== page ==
I’ve been thinking a lot about marriage equality these days … go figure … what with Carlos and I planning to tie the knot — and not around our necks — sooner rather than later, and with each week seeing yet another state diving into the equality pool … Hello Virginia … and with the idea of attending a meeting tomorrow night Katherine Bradacs and Tracie Goodwin, a lesbian couple who’ve filed a federal lawsuit challenging the South Carolina Defense of Marriage Law, and their attorneys to see how we, as a community, can get South Carolina moving forward.
It’s almost all I can think about, and, while I don’t agree with the arguments against marriage equality, I do listen to people who have a rational point of view about it; and I consider someone’s faith a rational POV. But, and this is a huge butt, a Kardastrophe-sized butt, if you will, my argument is plain and simple: you cannot use your religious faith to enact laws when we have, or at least should have, a very clear separation between religion and government. I can understand your faith saying marriage is one man and one woman and you can believe that all you want, but don’t push that belief on me, m’kay?
And then I read the argument in Arizona for fighting against same-sex marriage and, well, it’s just ludicrous. The state's lawyers argue Arizona was never seeking to deny same-sex couples the right to marry, but that the state has always defined marriage as a union between a man and a woman and so that’s the way it should stay.
Well, if that’s the case, Arizona, why change laws allowing women the right to vote? Why change laws allowing interracial couples the right to marry? I mean, if you don’t change the laws because the laws have always been a certain way, then why change any law ever?
Caleb Dalton, an attorney for Alliance Defending Freedom — because freedom would be lost if The Gays can get married — says:
"If you look through the common law and the history of Arizona back to territorial days, marriage was a contract between a man and a woman. That's been the understood definition of marriage. The recent laws that the plaintiffs have challenged didn't change anything. They merely reaffirmed that definition."
Hmmm, so the law was always a man and a woman — remember though, a white man and white woman, or black man and black woman, but never ever mixed — then why the need to reaffirm the law? I mean, if the speed limit is 55 on the highway, do you pass a law to reaffirm that the speed limit is 55?
Those Alliance attorneys have set out their arguments like this:
• Arizona regulates marriage for the primary purpose of protecting relationships that would produce children and let those children grow up with a biological mother and father.
I say, if marriage is for the sole purpose of creating children then why are infertile couples allowed to marry? And why are couples who choose not to have children allowed to marry? And why doesn’t Arizona remove children from single-parent homes if the idea is to have children raised by a mom and dad?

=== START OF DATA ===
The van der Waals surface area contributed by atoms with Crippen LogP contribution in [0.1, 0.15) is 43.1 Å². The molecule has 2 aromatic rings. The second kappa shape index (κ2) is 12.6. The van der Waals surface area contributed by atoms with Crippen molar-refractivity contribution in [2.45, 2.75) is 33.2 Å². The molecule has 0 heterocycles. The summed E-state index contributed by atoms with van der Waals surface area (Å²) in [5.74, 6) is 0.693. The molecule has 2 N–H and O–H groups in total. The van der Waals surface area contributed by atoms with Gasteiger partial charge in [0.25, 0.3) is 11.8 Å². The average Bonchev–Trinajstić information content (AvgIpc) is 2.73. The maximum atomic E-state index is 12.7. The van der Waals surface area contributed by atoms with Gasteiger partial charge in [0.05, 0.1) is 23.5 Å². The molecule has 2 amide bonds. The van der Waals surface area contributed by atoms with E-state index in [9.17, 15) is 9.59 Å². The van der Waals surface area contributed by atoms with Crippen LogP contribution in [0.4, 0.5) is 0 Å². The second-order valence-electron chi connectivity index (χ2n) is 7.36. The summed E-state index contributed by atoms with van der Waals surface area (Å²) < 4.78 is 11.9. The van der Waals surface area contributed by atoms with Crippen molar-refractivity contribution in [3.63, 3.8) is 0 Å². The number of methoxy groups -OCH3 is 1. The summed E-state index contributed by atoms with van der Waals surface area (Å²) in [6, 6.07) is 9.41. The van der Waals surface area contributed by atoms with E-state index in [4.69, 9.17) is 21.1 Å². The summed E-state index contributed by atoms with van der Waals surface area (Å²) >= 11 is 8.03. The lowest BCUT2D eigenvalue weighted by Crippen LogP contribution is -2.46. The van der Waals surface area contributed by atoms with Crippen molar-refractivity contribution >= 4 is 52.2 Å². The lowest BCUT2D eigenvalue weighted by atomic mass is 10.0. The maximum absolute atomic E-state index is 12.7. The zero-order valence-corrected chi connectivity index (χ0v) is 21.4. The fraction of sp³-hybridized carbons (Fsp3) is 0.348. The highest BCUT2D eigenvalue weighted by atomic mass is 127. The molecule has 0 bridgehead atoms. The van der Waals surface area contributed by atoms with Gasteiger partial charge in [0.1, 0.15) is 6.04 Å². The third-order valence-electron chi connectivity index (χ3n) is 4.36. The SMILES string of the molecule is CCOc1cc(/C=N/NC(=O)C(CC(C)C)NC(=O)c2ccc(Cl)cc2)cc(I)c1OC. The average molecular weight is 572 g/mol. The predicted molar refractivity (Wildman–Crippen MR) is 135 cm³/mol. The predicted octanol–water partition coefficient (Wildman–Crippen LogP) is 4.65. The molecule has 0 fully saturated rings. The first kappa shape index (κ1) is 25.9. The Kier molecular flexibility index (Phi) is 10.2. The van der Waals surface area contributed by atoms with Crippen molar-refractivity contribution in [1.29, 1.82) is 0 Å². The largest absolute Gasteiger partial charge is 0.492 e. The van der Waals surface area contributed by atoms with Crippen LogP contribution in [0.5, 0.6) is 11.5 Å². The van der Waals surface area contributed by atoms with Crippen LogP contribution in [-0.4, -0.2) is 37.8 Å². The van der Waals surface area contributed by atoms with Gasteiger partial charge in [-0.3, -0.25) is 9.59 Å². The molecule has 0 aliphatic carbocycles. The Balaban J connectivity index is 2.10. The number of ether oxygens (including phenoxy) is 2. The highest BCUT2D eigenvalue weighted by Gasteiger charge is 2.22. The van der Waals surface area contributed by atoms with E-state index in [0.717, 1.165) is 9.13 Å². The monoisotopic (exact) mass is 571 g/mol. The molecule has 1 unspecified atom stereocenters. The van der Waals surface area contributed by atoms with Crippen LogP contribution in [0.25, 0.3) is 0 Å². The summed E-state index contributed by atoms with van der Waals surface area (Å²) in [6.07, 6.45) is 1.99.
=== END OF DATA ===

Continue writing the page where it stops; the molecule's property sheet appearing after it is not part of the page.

• They argue that redefining marriage would cast doubt on the value of a mother and a father raising children, which undermines the state's interest in promoting stable homes.
If the state had such an interest in promoting stable homes then every single child in an abusive home would be removed at once and placed into a safe home. It doesn’t take a mother and a father to raise children, it takes a person, gay or straight, male or female, or a couple , gay or straight, who want to raise a child to ensure that child is raised and nurtured and loved.
• Changing marriage laws would weaken the institution rather than strengthen it.
There is no argument for this and just because you say it doesn’t make it true. My marriage — when it happens — will have no relationship to, or influence on, any other marriage.
So, let me make this queer for you Arizona; marriage has changed from the moment it began. It used to be the woman was property of man, so, um, is that how Arizona wants to play it? Or does Arizona want to play it that a man can have as many wives as he wants because marriage used to be like that, too? Maybe we should have arranged marriages, between families, to strengthen power and financial clout? Maybe we should go back to not allowing people to marry outside their faith? Their race?
See, it’s changed, a lot, since it began, because times have changed and opinions have changed, and people realize that love is love and what the hell difference does it make if Bob marries Carlos?
It doesn’t change marriage, it only makes marriage more meaningful to more people. It doesn’t hurt anyone else’s marriage because if it did, we’d have heard about that by now. It doesn’t cause locusts to swarm or hurricanes to smite cities or earthquakes to rumble.
It’s a simple case of ‘I do’ and just because you argue that your law has been one man and one woman since the olden days doesn’t mean the law shouldn’t change.